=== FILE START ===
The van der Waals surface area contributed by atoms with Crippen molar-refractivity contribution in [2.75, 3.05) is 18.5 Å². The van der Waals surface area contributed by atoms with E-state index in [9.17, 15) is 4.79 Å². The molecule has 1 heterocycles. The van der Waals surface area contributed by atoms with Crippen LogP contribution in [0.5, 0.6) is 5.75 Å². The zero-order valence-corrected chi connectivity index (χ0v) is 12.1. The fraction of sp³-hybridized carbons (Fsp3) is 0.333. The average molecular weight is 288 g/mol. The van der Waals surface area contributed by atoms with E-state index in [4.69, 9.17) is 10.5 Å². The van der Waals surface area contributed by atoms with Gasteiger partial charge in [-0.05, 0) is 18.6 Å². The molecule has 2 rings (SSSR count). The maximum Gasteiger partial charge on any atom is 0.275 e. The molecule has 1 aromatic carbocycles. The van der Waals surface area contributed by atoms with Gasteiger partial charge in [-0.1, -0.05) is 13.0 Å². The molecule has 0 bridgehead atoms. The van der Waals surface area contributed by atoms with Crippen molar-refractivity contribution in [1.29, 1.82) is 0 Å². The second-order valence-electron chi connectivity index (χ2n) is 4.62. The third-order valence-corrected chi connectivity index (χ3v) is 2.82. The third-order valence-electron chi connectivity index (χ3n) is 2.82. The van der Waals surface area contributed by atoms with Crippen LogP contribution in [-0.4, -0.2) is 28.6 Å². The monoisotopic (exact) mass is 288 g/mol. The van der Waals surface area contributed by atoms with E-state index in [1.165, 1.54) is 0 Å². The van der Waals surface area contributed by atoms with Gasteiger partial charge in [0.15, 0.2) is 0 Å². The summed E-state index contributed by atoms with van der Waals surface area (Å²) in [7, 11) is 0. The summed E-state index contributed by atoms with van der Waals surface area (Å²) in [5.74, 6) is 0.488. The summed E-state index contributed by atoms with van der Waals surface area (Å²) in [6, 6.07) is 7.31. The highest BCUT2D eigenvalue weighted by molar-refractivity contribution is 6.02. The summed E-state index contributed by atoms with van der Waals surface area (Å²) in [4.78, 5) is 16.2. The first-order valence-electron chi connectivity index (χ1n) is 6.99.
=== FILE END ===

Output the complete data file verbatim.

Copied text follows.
The van der Waals surface area contributed by atoms with Crippen molar-refractivity contribution in [2.75, 3.05) is 18.5 Å². The van der Waals surface area contributed by atoms with E-state index in [9.17, 15) is 4.79 Å². The molecule has 1 heterocycles. The van der Waals surface area contributed by atoms with Crippen LogP contribution in [0.5, 0.6) is 5.75 Å². The zero-order valence-corrected chi connectivity index (χ0v) is 12.1. The fraction of sp³-hybridized carbons (Fsp3) is 0.333. The average molecular weight is 288 g/mol. The van der Waals surface area contributed by atoms with E-state index in [4.69, 9.17) is 10.5 Å². The van der Waals surface area contributed by atoms with Gasteiger partial charge in [-0.05, 0) is 18.6 Å². The molecule has 2 rings (SSSR count). The maximum Gasteiger partial charge on any atom is 0.275 e. The molecule has 1 aromatic carbocycles. The van der Waals surface area contributed by atoms with Gasteiger partial charge in [-0.1, -0.05) is 13.0 Å². The molecule has 0 bridgehead atoms. The van der Waals surface area contributed by atoms with Crippen molar-refractivity contribution in [1.29, 1.82) is 0 Å². The second-order valence-electron chi connectivity index (χ2n) is 4.62. The third-order valence-corrected chi connectivity index (χ3v) is 2.82. The third-order valence-electron chi connectivity index (χ3n) is 2.82. The van der Waals surface area contributed by atoms with Crippen LogP contribution in [-0.4, -0.2) is 28.6 Å². The monoisotopic (exact) mass is 288 g/mol. The van der Waals surface area contributed by atoms with E-state index in [1.165, 1.54) is 0 Å². The van der Waals surface area contributed by atoms with Gasteiger partial charge in [0.15, 0.2) is 0 Å². The summed E-state index contributed by atoms with van der Waals surface area (Å²) in [7, 11) is 0. The summed E-state index contributed by atoms with van der Waals surface area (Å²) in [5.74, 6) is 0.488. The summed E-state index contributed by atoms with van der Waals surface area (Å²) in [6, 6.07) is 7.31. The highest BCUT2D eigenvalue weighted by molar-refractivity contribution is 6.02. The summed E-state index contributed by atoms with van der Waals surface area (Å²) in [4.78, 5) is 16.2. The first-order valence-electron chi connectivity index (χ1n) is 6.99.